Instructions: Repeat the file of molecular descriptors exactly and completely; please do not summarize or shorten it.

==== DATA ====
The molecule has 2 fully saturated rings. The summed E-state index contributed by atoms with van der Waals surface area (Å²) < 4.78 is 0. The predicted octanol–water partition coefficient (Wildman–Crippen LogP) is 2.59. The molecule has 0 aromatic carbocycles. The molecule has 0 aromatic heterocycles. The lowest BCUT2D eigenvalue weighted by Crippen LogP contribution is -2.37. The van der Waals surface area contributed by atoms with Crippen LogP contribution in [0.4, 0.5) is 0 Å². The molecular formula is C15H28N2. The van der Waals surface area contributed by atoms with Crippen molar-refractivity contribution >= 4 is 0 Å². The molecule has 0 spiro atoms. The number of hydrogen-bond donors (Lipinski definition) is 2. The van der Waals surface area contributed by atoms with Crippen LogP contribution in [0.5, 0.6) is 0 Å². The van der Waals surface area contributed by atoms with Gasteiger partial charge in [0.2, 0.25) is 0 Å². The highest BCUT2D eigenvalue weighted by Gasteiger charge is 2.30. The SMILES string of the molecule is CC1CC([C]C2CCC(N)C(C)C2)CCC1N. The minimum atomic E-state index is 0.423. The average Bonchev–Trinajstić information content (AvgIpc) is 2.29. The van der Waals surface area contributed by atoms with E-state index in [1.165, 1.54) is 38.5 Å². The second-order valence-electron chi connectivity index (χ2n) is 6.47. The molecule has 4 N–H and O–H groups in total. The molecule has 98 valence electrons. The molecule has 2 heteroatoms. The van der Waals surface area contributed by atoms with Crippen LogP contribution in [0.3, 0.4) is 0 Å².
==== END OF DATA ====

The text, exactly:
The molecule has 2 fully saturated rings. The summed E-state index contributed by atoms with van der Waals surface area (Å²) < 4.78 is 0. The predicted octanol–water partition coefficient (Wildman–Crippen LogP) is 2.59. The molecule has 0 aromatic carbocycles. The molecule has 0 aromatic heterocycles. The lowest BCUT2D eigenvalue weighted by Crippen LogP contribution is -2.37. The van der Waals surface area contributed by atoms with Crippen LogP contribution in [0.4, 0.5) is 0 Å². The molecular formula is C15H28N2. The van der Waals surface area contributed by atoms with Crippen molar-refractivity contribution >= 4 is 0 Å². The molecule has 0 spiro atoms. The number of hydrogen-bond donors (Lipinski definition) is 2. The van der Waals surface area contributed by atoms with Crippen LogP contribution in [0.5, 0.6) is 0 Å². The van der Waals surface area contributed by atoms with Gasteiger partial charge in [0.2, 0.25) is 0 Å². The highest BCUT2D eigenvalue weighted by Gasteiger charge is 2.30. The SMILES string of the molecule is CC1CC([C]C2CCC(N)C(C)C2)CCC1N. The minimum atomic E-state index is 0.423. The average Bonchev–Trinajstić information content (AvgIpc) is 2.29. The van der Waals surface area contributed by atoms with E-state index in [1.165, 1.54) is 38.5 Å². The second-order valence-electron chi connectivity index (χ2n) is 6.47. The molecule has 4 N–H and O–H groups in total. The molecule has 98 valence electrons. The molecule has 2 heteroatoms. The van der Waals surface area contributed by atoms with Crippen LogP contribution in [0.3, 0.4) is 0 Å².